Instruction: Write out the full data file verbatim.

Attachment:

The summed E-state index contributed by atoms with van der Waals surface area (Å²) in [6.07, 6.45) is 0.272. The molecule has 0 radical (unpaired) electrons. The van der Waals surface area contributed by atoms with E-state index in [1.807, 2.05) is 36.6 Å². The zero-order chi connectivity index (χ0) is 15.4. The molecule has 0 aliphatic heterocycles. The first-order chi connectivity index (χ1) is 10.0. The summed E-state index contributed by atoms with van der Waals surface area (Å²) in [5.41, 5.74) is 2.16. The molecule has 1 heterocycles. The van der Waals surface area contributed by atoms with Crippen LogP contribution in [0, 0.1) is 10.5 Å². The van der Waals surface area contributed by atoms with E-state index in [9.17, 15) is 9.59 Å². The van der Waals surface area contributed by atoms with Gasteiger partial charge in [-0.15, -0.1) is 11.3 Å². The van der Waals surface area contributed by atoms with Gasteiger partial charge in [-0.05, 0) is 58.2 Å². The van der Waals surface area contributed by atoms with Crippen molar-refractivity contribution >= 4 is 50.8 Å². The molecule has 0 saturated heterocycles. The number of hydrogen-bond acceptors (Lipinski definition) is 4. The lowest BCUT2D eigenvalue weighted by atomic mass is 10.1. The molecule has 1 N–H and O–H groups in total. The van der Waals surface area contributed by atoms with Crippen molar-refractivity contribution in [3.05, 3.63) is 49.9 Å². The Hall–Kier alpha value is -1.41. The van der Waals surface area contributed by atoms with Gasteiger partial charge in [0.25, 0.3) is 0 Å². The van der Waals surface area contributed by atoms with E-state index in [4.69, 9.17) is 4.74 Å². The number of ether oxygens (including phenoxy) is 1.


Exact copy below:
The summed E-state index contributed by atoms with van der Waals surface area (Å²) in [6.07, 6.45) is 0.272. The molecule has 0 radical (unpaired) electrons. The van der Waals surface area contributed by atoms with E-state index in [1.807, 2.05) is 36.6 Å². The zero-order chi connectivity index (χ0) is 15.4. The molecule has 0 aliphatic heterocycles. The first-order chi connectivity index (χ1) is 10.0. The summed E-state index contributed by atoms with van der Waals surface area (Å²) in [5.41, 5.74) is 2.16. The molecule has 1 heterocycles. The van der Waals surface area contributed by atoms with Crippen LogP contribution in [0, 0.1) is 10.5 Å². The van der Waals surface area contributed by atoms with E-state index in [9.17, 15) is 9.59 Å². The van der Waals surface area contributed by atoms with Gasteiger partial charge in [-0.15, -0.1) is 11.3 Å². The van der Waals surface area contributed by atoms with Gasteiger partial charge in [-0.05, 0) is 58.2 Å². The van der Waals surface area contributed by atoms with Crippen molar-refractivity contribution >= 4 is 50.8 Å². The molecule has 0 saturated heterocycles. The number of hydrogen-bond acceptors (Lipinski definition) is 4. The lowest BCUT2D eigenvalue weighted by atomic mass is 10.1. The molecule has 1 N–H and O–H groups in total. The van der Waals surface area contributed by atoms with Crippen molar-refractivity contribution in [3.05, 3.63) is 49.9 Å². The Hall–Kier alpha value is -1.41. The van der Waals surface area contributed by atoms with Gasteiger partial charge in [0.25, 0.3) is 0 Å². The van der Waals surface area contributed by atoms with E-state index in [4.69, 9.17) is 4.74 Å². The number of ether oxygens (including phenoxy) is 1.